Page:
In the Sweet Midwinter

The Best of British English

bagsy – dibs

batty – crazy or out of control

best of British – good luck with that (mildly sarcastic); undertone of “I hope this goes well, but I don’t expect it will”; a very British sentiment

bin – trash can

Bob’s your uncle – like saying “it’s all good” or “it’s done”; implies that when something is over, it’s over

boffin – someone who’s an expert on a specific subject

bog standard – average; nothing special; barely acceptable

bung in – lend or chip in

butty – a type of bread roll

cadge – borrow

cheek – nerve or chutzpah

chocker – full; overcrowded

chuffed – pleased

cock a snook – thumb your nose

cock-up – an error; a mistake

cuppa – cup of tea

detained at Her Majesty’s Pleasure – in jail for an undetermined amount of time

do – a party or event

doddle – something that’s easy to achieve; a cinch

eejit – British variation of “idiot”

full of beans – full of energy; antsy

have kittens – have a cow; freak out

hob – stovetop burner

in for a penny, in for a pound – deciding to finish what you’ve started, even if it’s more complicated or difficult than you expected

jimjams – pajamas

jolly hockey sticks – an expression of delight; used sarcastically or sometimes mockingly in regard to the upper class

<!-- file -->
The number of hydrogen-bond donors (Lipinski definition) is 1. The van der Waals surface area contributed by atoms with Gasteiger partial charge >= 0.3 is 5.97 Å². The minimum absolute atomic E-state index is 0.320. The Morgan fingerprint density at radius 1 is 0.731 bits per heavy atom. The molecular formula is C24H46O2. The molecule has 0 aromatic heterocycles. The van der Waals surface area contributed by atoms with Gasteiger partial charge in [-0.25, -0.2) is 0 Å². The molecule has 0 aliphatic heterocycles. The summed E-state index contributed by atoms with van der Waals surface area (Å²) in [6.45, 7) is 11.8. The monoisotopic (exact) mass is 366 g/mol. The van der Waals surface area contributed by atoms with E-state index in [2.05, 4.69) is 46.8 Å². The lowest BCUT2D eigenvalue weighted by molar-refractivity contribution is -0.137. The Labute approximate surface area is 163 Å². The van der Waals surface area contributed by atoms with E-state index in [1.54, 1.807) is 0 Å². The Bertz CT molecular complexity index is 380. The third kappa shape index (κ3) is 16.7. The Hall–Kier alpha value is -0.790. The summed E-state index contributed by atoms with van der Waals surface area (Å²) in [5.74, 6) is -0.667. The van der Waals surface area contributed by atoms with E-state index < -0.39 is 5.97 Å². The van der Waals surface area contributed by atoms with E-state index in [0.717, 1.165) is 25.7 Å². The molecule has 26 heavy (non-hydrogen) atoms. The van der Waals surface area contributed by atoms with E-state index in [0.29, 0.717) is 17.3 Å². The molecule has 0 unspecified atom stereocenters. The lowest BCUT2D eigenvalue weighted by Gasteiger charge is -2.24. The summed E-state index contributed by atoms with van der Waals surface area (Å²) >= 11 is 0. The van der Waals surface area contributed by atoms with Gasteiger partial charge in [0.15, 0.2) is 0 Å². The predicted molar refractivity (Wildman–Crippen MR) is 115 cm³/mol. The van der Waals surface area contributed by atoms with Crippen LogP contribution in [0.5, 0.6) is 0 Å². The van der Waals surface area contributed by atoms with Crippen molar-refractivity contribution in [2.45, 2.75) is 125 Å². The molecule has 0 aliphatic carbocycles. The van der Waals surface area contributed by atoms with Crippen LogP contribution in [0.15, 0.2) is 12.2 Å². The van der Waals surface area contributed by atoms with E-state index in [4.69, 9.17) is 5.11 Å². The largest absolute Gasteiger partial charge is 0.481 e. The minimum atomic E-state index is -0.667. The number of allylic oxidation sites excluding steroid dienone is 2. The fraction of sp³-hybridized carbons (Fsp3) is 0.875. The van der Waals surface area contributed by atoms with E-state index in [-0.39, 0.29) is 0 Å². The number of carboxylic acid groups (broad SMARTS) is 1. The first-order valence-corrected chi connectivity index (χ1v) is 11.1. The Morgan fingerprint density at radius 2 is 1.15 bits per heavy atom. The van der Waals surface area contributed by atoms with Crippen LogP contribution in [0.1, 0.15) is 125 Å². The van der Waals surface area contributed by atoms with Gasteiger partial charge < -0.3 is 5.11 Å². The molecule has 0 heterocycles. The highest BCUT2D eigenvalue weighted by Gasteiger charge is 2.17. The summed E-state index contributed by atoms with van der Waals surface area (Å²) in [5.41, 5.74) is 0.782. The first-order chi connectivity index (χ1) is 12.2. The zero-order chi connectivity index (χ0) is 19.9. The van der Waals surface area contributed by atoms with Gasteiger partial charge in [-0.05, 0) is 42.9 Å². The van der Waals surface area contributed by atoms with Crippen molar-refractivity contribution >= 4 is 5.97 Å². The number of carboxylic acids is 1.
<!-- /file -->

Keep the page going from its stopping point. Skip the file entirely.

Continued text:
jumper – sweater

kip down – to sleep in a place that isn’t your own; to borrow a friend’s couch for the night

knees-up – party

lift – elevator

midges – looks like a gnat; bites like a mosquito; found by lakes in woodsy areas

mint/minted – rich

MOT – annual car inspection required by the Ministry of Transport

nan – grandmother

nutters – crazy

off his trolley – crazy

plait – braid

prat – jerk

pudding – dessert (any kind)

queue – line

quid – a pound in British currency

red-top – tabloid magazine (the gossipy kind)

rising damp – moisture from the ground that travels into the walls; can cause damage to mortar and wood; often appears as a visible stain

rubbish – trash

rubbish tip – garbage dump

rucksack – backpack

scheme – a plan (in the positive sense; not a plot)

scrappage – unwanted items

sixth form – equivalent of junior and senior years in U.S. high school; optional in the U.K.

snogging – making out

Square Mile – the official City of London founded by Roman invaders in the first century

stroppy – in a bad mood

taking the mickey/mick – teasing someone

takeaway – takeout or fast food

tatty – shabby or ragged

term (school) – roughly the same as an American semester

tickety-boo – totally awesome

toasties – sliced bread with fillings heated and sealed between two metal plates; a cross between a panini and a Hot Pocket

to-do/to-doing – a fuss or inconvenience

toff – wealthy person

torch – flashlight

up the pole – crazy; as in “they are driving me up the pole”

wind your neck in – “don’t stick your nose in my business”

yonks – a long time

Zebra crossing – crosswalk for pedestrians where cars are required to stop